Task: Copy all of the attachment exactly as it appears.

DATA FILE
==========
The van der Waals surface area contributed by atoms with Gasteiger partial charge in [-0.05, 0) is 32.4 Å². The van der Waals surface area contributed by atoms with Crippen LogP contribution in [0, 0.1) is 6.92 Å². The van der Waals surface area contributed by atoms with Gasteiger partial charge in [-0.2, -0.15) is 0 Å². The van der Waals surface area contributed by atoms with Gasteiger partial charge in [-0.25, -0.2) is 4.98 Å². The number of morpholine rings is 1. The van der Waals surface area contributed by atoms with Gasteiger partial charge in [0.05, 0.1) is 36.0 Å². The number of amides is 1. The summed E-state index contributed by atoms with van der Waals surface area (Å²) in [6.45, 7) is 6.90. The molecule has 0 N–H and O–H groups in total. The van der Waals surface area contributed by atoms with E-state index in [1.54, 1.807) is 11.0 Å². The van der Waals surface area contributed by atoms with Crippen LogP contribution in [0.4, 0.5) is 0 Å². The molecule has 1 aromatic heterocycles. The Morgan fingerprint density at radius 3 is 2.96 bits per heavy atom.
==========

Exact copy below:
The van der Waals surface area contributed by atoms with Gasteiger partial charge in [-0.05, 0) is 32.4 Å². The van der Waals surface area contributed by atoms with Crippen LogP contribution in [0, 0.1) is 6.92 Å². The van der Waals surface area contributed by atoms with Gasteiger partial charge in [-0.2, -0.15) is 0 Å². The van der Waals surface area contributed by atoms with Gasteiger partial charge in [-0.25, -0.2) is 4.98 Å². The number of morpholine rings is 1. The van der Waals surface area contributed by atoms with Gasteiger partial charge in [0.05, 0.1) is 36.0 Å². The number of amides is 1. The summed E-state index contributed by atoms with van der Waals surface area (Å²) in [6.45, 7) is 6.90. The molecule has 0 N–H and O–H groups in total. The van der Waals surface area contributed by atoms with E-state index in [1.54, 1.807) is 11.0 Å². The van der Waals surface area contributed by atoms with Crippen LogP contribution in [0.4, 0.5) is 0 Å². The molecule has 1 aromatic heterocycles. The Morgan fingerprint density at radius 3 is 2.96 bits per heavy atom.